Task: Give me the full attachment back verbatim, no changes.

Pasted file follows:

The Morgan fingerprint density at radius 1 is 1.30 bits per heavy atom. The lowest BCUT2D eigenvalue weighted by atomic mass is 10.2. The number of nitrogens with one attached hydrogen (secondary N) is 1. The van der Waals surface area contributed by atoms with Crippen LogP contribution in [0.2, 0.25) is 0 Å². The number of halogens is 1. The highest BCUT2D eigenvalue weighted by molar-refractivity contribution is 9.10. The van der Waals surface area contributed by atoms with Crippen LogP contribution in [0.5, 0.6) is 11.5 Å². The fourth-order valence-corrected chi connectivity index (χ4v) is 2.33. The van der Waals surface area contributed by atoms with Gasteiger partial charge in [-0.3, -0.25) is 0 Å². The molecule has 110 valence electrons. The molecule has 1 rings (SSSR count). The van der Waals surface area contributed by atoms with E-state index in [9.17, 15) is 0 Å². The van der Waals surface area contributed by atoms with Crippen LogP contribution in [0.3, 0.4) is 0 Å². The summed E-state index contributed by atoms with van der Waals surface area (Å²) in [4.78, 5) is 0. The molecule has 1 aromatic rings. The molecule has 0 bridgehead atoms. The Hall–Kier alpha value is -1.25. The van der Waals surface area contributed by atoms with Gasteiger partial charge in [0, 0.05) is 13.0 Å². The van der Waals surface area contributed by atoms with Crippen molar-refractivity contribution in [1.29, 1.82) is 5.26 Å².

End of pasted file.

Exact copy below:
The Morgan fingerprint density at radius 1 is 1.30 bits per heavy atom. The lowest BCUT2D eigenvalue weighted by atomic mass is 10.2. The number of nitrogens with one attached hydrogen (secondary N) is 1. The van der Waals surface area contributed by atoms with Crippen LogP contribution in [0.2, 0.25) is 0 Å². The number of halogens is 1. The highest BCUT2D eigenvalue weighted by molar-refractivity contribution is 9.10. The van der Waals surface area contributed by atoms with Crippen LogP contribution in [0.5, 0.6) is 11.5 Å². The fourth-order valence-corrected chi connectivity index (χ4v) is 2.33. The van der Waals surface area contributed by atoms with Gasteiger partial charge in [-0.3, -0.25) is 0 Å². The molecule has 110 valence electrons. The molecule has 1 rings (SSSR count). The van der Waals surface area contributed by atoms with E-state index in [9.17, 15) is 0 Å². The van der Waals surface area contributed by atoms with Crippen LogP contribution in [0.3, 0.4) is 0 Å². The summed E-state index contributed by atoms with van der Waals surface area (Å²) in [4.78, 5) is 0. The molecule has 1 aromatic rings. The molecule has 0 bridgehead atoms. The Hall–Kier alpha value is -1.25. The van der Waals surface area contributed by atoms with Gasteiger partial charge in [0, 0.05) is 13.0 Å². The van der Waals surface area contributed by atoms with Crippen molar-refractivity contribution in [1.29, 1.82) is 5.26 Å².